As I watched a spectacular finish to last night's Edmonton Oilers/Colorado Avalanche game, stuffed full of turkey and ‘taters after a thoroughly satisfying meal with my family, I couldn't help but reminisce upon the hockey-playing years of my life, where each holiday was just another day on the calendar.
Maybe the team went with turkey instead of chicken for Thanksgiving Day's pre-game meal, but other than that, it'd be just like any other day.
You have to sacrifice the holidays to live the hockey player's life.
I went nine straight years without being able to attend a New Year's Eve party (including multiple 11:30 curfews). I missed out on all things Halloween for nearly a decade (including one where I was in Madison, Wisconsin). And now that I think about Thanksgiving, I can't recall being together with my family since I was 18.
The numbers would be similar for most hockey players.
For guys like Jordan Eberle(notes) and Taylor Hall(notes), deciding to make hockey their lives is a no-brainer. The holidays may be a little tougher, but it's infinitely justifiable. I mean, if you're into being rich/famous/successful and all that other crap.
But for so many of my great friends spread out around the globe trying to make it in various European leagues and minor leagues and what-am-I-doing-here leagues, missing out on things most people get to partake in can be the straw that broke the camel's back.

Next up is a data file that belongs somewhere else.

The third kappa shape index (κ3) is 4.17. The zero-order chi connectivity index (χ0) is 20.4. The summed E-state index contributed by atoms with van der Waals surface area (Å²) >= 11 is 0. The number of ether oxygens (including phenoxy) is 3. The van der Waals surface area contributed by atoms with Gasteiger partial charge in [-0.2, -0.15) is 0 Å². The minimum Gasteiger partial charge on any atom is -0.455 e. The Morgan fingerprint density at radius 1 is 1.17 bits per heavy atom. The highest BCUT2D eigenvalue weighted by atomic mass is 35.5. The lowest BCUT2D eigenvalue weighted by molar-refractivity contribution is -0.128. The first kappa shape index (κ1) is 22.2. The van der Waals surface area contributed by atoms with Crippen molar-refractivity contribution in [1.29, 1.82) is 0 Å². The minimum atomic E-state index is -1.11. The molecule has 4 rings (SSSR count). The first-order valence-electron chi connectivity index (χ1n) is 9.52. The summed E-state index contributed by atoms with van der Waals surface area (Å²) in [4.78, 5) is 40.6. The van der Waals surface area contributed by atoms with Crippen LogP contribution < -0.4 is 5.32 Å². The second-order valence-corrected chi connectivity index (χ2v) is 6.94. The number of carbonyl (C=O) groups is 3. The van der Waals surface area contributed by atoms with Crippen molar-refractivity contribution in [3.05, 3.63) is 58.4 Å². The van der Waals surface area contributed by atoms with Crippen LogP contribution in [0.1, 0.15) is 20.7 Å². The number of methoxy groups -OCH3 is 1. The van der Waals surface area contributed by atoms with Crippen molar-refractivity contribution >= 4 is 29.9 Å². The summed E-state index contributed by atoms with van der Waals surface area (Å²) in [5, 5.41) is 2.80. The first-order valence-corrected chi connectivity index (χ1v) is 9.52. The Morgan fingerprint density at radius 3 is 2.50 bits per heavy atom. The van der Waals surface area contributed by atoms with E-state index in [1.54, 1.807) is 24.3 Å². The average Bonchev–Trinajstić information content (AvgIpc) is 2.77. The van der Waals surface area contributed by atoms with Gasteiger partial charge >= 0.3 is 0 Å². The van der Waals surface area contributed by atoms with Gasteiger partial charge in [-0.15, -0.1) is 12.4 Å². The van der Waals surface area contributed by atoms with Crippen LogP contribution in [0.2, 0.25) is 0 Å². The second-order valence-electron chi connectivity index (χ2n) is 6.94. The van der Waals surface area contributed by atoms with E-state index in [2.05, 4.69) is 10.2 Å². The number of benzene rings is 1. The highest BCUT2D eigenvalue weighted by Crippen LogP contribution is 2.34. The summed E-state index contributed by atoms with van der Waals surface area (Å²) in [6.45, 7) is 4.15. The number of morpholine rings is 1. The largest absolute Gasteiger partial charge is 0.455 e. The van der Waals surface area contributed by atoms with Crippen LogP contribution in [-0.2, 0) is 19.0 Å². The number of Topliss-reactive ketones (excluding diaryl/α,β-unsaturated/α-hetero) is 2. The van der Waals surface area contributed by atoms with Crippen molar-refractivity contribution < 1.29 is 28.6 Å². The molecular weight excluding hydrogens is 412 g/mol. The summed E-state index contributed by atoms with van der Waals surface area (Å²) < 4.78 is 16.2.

It's quite the feat to play in most elite leagues in Europe, but being alone in your bare apartment on Christmas doesn't exactly sound like a great time from where I'm sitting. If I chose to continue playing, that's likely what my holiday would look like.
That, and I'd probably be single.
Long-standing NHLers might have homes and wives and kids and pets and all the great things that make the holidays enjoyable, but they're a tiny percentage of professional hockey players.
Most guys have Easy Mac, overdraft protection and the Internet.
It's not just the players that have to forfeit time with their families, but their loved ones go without too. My Dad has a couple stories about boarding flights on Christmas Day for hockey -- I can assure you, that wasn't easy on anyone.
When the clock struck 12 to mark the beginning of a new year, I've been sleeping on the floor of an Alaskan airport, on a bus in the middle of the country, in my dorm, and answering coach's curfew call while watching SportsCenter.
And, I've been hitting "ignore" on drunk dials from friends with lives.
The life that the game affords players is obviously not to be pitied, but there really is a big sacrifice there that weighs in on your decision to keep playing if you're not making the big bucks. I can't believe how much I missed being able to be at the big get-togethers I dreaded as a kid. They're far less painful as an adult (see: wine).
Hockey's a wicked game, but there's no shaking the fact that you're an eight month prisoner to an itinerary (seven, if you're an Islander or a Leaf).
Travel is such a big part of the lifestyle, and the foremost reason you get stuck eating Whataburger instead of holiday feasts. Only two teams played last night, but half of the others were in a bus or on a plane or in a hotel or somewhere markedly different than watching the Jets beat the Bengals with a belly full of pumpkin pie.
For me, I'm happy to be where I'm at. Today, I've got leftovers, a comfortable apartment, and a steadily-growing gut.
And I don't care.
It's great to finally be a part of the holidays again.